Fact Check

Dianne Feinstein on Health Care Reform

Senator Dianne Feinstein said she 'can't believe that so many people still don't' approve of health care reform legislation?

Published Jun 15, 2010

Claim:   Senator Dianne Feinstein said she "can't believe that so many people still don't" approve of health care reform legislation.


Example:   [Collected via e-mail, May 2010]

Did Senator Diane Feinstein make the statement attributed to her in the message accompanying the attached picture?

"Speaking on health care on Monday, Senator Diane [sic] Feinstein said, 'I've gotten 90,000 emails and faxes on the health care bill and over 85,000 of them are against it. After all the debate we've had, I can't believe so many people still don't get it!"


Origins:   The best that can be said for this purported quote from Senator Dianne Feinstein of California is that it was loosely based on something she said, so it wasn't completely made up out of whole cloth. It's false, nonetheless, as what she actually said and the subject she was speaking on have been distorted in order to make her appear imperious and out of touch.


1 October 2008 (one month prior to the election of Barack Obama as President), Senator Feinstein addressed the U.S. Senate, but the subject of her comments was not health care reform legislation, nor did she exclaim that "I can't believe so many people still don't get it!" As the C-SPAN video clip and transcript document, Senator Feinstein was discussing the Emergency Economic Stabilization Act of 2008 (H.R. 1424, commonly known as the "bank bailout bill"), and the substance of her remarks was that she had received many phone calls and e-mails from her constituents expressing opposition to the bill, but they were reacting to an earlier proposal (i.e., the so-called "Paulson plan," which was widely criticized for granting too much power to the Secretary of Treasury) and not the bill currently under consideration in the Senate:

Mr. President, they say Senators have 6-year terms so they can take tough votes when tough votes are called for, so that they can vote for the best interests of their country even sometimes when their constituents do not understand it or may be opposed to it.

I have received 91,000 phone calls and e-mails from California, 85,000 of them opposed to this measure. There is a great deal of confusion out there. People don't understand. What was printed most prominently was the original Paulson proposal, a proposal which gave one man control over $700 billion to dispense as he chose, above the law, with no administrative view or legislative oversight.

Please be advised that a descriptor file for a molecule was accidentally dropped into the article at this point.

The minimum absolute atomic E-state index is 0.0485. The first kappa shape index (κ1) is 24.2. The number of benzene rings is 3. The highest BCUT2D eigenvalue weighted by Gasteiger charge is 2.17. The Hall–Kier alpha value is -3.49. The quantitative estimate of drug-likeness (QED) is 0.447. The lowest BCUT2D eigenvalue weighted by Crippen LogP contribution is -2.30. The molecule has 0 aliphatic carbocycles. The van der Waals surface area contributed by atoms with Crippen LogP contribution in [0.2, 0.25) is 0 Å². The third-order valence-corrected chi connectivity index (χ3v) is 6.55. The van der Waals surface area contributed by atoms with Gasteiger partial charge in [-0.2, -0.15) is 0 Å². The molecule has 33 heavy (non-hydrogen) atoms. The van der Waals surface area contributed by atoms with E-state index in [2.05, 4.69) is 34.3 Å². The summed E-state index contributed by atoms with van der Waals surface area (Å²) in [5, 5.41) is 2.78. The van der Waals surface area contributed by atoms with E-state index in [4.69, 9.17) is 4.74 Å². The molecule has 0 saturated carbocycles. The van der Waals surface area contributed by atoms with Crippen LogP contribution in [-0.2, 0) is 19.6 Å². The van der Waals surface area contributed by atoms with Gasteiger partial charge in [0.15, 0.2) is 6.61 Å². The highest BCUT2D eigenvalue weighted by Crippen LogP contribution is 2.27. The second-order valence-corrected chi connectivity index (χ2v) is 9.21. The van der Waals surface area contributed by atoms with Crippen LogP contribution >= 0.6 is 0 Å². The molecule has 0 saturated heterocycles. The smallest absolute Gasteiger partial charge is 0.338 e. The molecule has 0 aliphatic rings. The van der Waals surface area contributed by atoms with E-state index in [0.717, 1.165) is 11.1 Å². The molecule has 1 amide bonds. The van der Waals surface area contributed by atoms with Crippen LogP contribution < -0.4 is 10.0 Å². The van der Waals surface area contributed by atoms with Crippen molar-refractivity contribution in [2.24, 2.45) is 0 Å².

This bill is not the bill that was put forward by Secretary Paulson on September 20. His bill was essentially a nonstarter — startling in its unbridled allocation of power to one man: the Secretary of Treasury whom we know now, and to a Secretary of Treasury after January whom we do not know.

It placed this man above the law, above administrative oversight and above congressional action, and essentially gave him $700 billion to do with what he thought best.

This bill didn't fly with virtually anyone who looked at it, particularly constituents, who have called in the tens of thousands of phone calls all across this land. My office has received over 91,000 calls and e-mails with over 86,000 opposed. The bill before us is not Paulson's 3-page proposal. Rather, it is a bipartisan effort that adds oversight, accountability, assistance to homeowners, executive compensation limits, and other measures to protect taxpayers.

But there still is a lot of misinformation on this bill.


Last updated:   15 June 2010

David Mikkelson founded the site now known as snopes.com back in 1994.

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